Here’s another entry into the Why Hasn’t Everyone Seen This category. From the director (and novelist) of Watership Down, one of my favorite movies and for me one of the greatest achievements in animation, The Plague Dogs is shamefully forgotten.
It’s depressingly easy to figure out why, once you start watching. This is the most disturbing animated film I’ve ever seen. I’m sure there’s Japanese porn that nothing can touch for weirdness, but what is the market for the brutal torture of talking dogs? The film opens with red titles on a black background, with eerie noises and discordant music gradually taking over the rather saccharine early-80’s song presumably commissioned for the film. The sense of unease is simply achieved, and explodes into downright sickness when the credits end and we are thrust into the middle of an “endurance test” involving a Labrador mix in the process of drowning. To which he has subjected repeatedly in the service of scientific curiosity.
This is not a movie for kids. People say that about Watership Down, but I saw it when I was a kid and I’m okay—it’s disturbing but it works out and kids learn something about death along the way. It’s okay. But there is nothing that makes the opening of this film get better. It only gets worse. The dog, and a fox terrier voiced by John Hurt (Hazel the rabbit in the other film) escape, meet a wily fox named the Todd, and spend the entire 85 minutes of the film trying to survive and getting all too realistically emaciated in the attempt.
The problem with this film is that it’s way too good at what it does to be marketable. The narrative follows the dogs, but the voiceovers from news reports, the lab’s scientists trying to keep the incident hush-hush, the military who’s eventually called in, and local farmers let us in on the aspect of the situation the dogs are incapable of understanding—that this is not about them, and never has been. It’s about the sheep they’ve killed, the fear of the townspeople, the experiments that have been kept secret from the public and risk discovery if these dogs are allowed to live.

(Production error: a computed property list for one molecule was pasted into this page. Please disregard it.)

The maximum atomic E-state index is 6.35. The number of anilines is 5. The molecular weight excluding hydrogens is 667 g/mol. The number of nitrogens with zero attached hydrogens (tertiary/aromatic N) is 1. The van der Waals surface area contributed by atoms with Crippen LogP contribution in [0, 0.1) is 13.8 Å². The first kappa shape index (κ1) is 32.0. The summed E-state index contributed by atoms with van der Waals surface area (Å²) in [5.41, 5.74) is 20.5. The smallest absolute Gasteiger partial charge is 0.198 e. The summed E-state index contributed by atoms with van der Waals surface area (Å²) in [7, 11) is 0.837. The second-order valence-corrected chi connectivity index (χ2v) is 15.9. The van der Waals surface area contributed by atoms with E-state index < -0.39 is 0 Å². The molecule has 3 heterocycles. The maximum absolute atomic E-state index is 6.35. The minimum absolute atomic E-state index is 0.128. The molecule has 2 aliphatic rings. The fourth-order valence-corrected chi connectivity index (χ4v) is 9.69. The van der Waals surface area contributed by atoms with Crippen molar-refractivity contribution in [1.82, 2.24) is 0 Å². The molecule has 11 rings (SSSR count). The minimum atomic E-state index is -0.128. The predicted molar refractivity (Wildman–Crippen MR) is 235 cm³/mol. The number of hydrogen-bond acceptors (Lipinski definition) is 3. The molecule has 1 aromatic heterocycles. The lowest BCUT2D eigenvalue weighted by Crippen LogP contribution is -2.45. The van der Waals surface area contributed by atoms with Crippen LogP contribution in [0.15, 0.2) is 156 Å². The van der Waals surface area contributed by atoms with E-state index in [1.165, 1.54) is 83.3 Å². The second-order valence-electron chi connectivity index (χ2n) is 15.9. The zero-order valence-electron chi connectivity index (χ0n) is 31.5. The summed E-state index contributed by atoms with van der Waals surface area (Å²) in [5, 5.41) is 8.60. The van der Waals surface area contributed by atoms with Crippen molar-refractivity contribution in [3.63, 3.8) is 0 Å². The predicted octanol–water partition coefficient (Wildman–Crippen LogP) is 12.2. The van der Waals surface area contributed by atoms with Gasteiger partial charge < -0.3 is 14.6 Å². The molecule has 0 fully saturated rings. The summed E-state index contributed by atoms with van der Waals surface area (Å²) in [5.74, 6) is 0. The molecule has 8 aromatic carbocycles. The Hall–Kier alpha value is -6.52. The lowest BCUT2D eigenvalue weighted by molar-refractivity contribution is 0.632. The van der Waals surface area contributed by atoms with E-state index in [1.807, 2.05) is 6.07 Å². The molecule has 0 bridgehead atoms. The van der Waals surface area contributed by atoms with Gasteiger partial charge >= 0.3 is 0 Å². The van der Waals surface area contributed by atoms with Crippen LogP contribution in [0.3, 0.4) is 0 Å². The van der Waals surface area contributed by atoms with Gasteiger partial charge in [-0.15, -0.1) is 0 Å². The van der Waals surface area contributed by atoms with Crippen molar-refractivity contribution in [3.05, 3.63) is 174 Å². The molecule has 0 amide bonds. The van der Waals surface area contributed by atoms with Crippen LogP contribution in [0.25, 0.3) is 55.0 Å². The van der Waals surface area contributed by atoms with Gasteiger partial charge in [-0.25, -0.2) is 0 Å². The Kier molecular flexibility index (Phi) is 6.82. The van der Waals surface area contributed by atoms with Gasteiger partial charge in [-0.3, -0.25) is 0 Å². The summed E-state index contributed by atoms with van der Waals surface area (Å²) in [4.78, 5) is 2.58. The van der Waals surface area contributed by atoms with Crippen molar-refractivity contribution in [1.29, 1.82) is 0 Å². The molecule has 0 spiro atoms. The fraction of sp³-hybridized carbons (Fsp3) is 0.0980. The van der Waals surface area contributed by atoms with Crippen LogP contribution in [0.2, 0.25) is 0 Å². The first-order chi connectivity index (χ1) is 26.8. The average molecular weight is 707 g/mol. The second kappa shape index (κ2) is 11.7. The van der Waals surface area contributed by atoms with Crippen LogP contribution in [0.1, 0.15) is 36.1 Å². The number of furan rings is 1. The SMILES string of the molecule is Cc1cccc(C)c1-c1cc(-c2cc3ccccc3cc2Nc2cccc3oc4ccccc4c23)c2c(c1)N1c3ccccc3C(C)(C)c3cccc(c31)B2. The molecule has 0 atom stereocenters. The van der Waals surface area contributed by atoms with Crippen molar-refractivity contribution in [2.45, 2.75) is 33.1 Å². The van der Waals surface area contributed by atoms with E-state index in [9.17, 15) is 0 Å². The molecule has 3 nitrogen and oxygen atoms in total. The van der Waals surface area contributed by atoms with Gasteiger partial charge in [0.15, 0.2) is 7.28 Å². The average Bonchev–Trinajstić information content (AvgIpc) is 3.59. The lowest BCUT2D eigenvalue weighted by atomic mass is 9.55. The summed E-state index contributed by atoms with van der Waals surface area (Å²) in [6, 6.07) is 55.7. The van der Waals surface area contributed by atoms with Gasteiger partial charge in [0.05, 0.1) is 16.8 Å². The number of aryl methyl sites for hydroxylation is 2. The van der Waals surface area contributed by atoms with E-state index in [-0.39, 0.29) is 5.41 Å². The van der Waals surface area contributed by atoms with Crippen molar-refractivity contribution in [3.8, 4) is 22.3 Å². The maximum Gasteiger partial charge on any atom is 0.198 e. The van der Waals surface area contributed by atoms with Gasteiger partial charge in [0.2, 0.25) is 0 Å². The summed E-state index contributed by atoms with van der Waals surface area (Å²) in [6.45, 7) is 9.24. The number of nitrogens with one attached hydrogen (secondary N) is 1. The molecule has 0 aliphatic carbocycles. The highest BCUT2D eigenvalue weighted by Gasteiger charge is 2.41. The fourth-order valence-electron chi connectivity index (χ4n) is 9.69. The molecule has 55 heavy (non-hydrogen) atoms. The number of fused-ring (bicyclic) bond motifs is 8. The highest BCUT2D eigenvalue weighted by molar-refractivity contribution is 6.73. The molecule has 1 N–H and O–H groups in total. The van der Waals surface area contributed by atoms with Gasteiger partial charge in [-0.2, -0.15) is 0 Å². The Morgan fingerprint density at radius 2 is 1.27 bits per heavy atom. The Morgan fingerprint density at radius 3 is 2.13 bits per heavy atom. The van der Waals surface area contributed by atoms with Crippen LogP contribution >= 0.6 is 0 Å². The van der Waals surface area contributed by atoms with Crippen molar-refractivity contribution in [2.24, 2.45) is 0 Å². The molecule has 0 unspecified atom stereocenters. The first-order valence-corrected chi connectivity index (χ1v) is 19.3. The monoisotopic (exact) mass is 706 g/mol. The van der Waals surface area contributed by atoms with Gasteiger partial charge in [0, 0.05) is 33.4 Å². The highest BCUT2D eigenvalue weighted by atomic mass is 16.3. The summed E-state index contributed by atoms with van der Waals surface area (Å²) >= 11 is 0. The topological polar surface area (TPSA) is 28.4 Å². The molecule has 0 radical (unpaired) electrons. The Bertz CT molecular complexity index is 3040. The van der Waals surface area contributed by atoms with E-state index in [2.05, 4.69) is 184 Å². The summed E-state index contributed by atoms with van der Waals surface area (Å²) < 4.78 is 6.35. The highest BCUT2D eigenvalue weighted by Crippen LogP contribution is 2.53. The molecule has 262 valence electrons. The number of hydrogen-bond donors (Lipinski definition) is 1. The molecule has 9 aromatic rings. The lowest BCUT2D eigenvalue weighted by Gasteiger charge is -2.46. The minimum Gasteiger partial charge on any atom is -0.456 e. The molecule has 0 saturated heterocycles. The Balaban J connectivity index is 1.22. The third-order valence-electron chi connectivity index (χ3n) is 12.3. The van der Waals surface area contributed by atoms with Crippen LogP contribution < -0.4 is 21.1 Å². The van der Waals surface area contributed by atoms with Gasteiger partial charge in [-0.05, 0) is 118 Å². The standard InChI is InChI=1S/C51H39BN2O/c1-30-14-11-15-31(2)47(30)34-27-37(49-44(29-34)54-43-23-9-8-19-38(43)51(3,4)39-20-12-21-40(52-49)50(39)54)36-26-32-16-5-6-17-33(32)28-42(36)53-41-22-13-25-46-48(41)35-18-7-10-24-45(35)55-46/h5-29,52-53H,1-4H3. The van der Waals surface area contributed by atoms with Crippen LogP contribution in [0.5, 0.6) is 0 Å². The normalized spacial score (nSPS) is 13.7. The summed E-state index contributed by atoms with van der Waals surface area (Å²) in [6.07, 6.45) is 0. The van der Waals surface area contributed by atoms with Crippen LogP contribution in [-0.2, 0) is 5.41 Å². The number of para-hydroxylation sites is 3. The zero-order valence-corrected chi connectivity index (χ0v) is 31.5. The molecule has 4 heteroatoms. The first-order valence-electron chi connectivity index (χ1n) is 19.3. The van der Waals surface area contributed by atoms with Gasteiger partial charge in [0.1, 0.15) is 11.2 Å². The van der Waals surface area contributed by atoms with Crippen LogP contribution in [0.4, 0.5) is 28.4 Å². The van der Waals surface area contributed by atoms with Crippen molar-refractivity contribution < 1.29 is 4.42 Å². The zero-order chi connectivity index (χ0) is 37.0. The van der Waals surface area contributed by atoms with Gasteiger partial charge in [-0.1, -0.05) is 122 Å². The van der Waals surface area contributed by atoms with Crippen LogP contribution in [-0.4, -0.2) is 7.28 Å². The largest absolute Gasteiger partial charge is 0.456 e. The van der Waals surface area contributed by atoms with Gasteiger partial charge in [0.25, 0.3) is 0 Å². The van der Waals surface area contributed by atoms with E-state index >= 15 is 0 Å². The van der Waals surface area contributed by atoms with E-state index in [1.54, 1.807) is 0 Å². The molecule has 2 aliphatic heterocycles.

The other way in which the film succeeds too terribly well is in the design and animation of the animals. Watership Down is a gorgeous movie, and between the two I have never seen animals so non-invasively anthropomorphized. These are rabbits, or dogs, who happen to talk. In all other ways, they move and act like dogs. There’s a love here for the physicality of these animals, a realism so alien to our Disneyfied notions of the animal world that it makes their struggle all the more poignant—I watched this movie with my Labrador mutt and it was all too easy to see him in Rowf.
On a filmmaking level, this movie shows improvement over the previous in its integration of the characters and backgrounds (sometimes jarringly “layered” looking in Watership…) and its innovating camera movement and angles. My only complaint is that the scene transitions always involved an abrupt fade to black which make me expect commercials.
I’m appalled that I’ve never heard of this movie before. It’s a crime that it’s not acclaimed as a masterpiece. But do not see this movie if you cannot take images of animal cruelty. It’s graphic, and the combination of the “distance” lent by animation (which allows our brains to supply as much detail as we like) and the realism of the character designs is horrifically effective. It reduced my partner and I to a sobbing heap on the couch. And we didn’t even cry when Bambi’s mom died.